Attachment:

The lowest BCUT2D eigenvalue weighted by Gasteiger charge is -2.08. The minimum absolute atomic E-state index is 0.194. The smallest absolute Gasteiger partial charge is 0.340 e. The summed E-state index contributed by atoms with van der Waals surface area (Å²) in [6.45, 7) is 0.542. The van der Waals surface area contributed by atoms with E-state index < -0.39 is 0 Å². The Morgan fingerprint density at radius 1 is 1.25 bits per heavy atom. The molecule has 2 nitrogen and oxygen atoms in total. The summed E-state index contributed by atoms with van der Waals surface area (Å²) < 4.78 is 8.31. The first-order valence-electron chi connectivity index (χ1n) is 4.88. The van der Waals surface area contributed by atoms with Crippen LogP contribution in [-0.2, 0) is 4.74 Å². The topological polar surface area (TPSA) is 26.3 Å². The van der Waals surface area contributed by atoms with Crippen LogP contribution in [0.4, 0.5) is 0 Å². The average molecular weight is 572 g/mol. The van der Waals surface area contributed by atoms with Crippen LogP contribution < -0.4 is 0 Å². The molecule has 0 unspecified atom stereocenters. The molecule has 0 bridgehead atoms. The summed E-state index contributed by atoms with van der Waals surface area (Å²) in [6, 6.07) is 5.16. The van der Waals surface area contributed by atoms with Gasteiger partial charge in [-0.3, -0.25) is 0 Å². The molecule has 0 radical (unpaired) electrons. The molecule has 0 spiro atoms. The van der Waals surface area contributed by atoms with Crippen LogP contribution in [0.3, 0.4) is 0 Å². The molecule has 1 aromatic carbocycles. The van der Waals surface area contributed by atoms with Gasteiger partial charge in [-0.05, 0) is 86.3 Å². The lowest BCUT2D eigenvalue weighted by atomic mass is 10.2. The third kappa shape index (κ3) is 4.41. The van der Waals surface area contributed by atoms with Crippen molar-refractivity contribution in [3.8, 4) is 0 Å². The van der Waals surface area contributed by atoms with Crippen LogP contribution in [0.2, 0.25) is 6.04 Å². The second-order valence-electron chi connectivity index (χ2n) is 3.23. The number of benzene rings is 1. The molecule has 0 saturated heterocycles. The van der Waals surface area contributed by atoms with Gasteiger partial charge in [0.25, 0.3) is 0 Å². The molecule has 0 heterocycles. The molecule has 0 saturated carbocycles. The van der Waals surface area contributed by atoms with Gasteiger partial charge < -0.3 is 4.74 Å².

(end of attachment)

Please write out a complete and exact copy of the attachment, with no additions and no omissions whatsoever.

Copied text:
The lowest BCUT2D eigenvalue weighted by Gasteiger charge is -2.08. The minimum absolute atomic E-state index is 0.194. The smallest absolute Gasteiger partial charge is 0.340 e. The summed E-state index contributed by atoms with van der Waals surface area (Å²) in [6.45, 7) is 0.542. The van der Waals surface area contributed by atoms with E-state index < -0.39 is 0 Å². The Morgan fingerprint density at radius 1 is 1.25 bits per heavy atom. The molecule has 2 nitrogen and oxygen atoms in total. The summed E-state index contributed by atoms with van der Waals surface area (Å²) < 4.78 is 8.31. The first-order valence-electron chi connectivity index (χ1n) is 4.88. The van der Waals surface area contributed by atoms with Crippen LogP contribution in [-0.2, 0) is 4.74 Å². The topological polar surface area (TPSA) is 26.3 Å². The van der Waals surface area contributed by atoms with Crippen LogP contribution in [0.4, 0.5) is 0 Å². The average molecular weight is 572 g/mol. The van der Waals surface area contributed by atoms with Crippen LogP contribution < -0.4 is 0 Å². The molecule has 0 unspecified atom stereocenters. The molecule has 0 bridgehead atoms. The summed E-state index contributed by atoms with van der Waals surface area (Å²) in [6, 6.07) is 5.16. The van der Waals surface area contributed by atoms with Gasteiger partial charge in [-0.3, -0.25) is 0 Å². The molecule has 0 radical (unpaired) electrons. The molecule has 0 spiro atoms. The van der Waals surface area contributed by atoms with Crippen LogP contribution in [0.3, 0.4) is 0 Å². The molecule has 1 aromatic carbocycles. The van der Waals surface area contributed by atoms with Gasteiger partial charge in [-0.05, 0) is 86.3 Å². The lowest BCUT2D eigenvalue weighted by atomic mass is 10.2. The third kappa shape index (κ3) is 4.41. The van der Waals surface area contributed by atoms with Crippen molar-refractivity contribution in [3.8, 4) is 0 Å². The van der Waals surface area contributed by atoms with Crippen LogP contribution in [0.2, 0.25) is 6.04 Å². The second-order valence-electron chi connectivity index (χ2n) is 3.23. The number of benzene rings is 1. The molecule has 0 saturated heterocycles. The van der Waals surface area contributed by atoms with Gasteiger partial charge in [0.25, 0.3) is 0 Å². The molecule has 0 heterocycles. The molecule has 0 saturated carbocycles. The van der Waals surface area contributed by atoms with Gasteiger partial charge < -0.3 is 4.74 Å².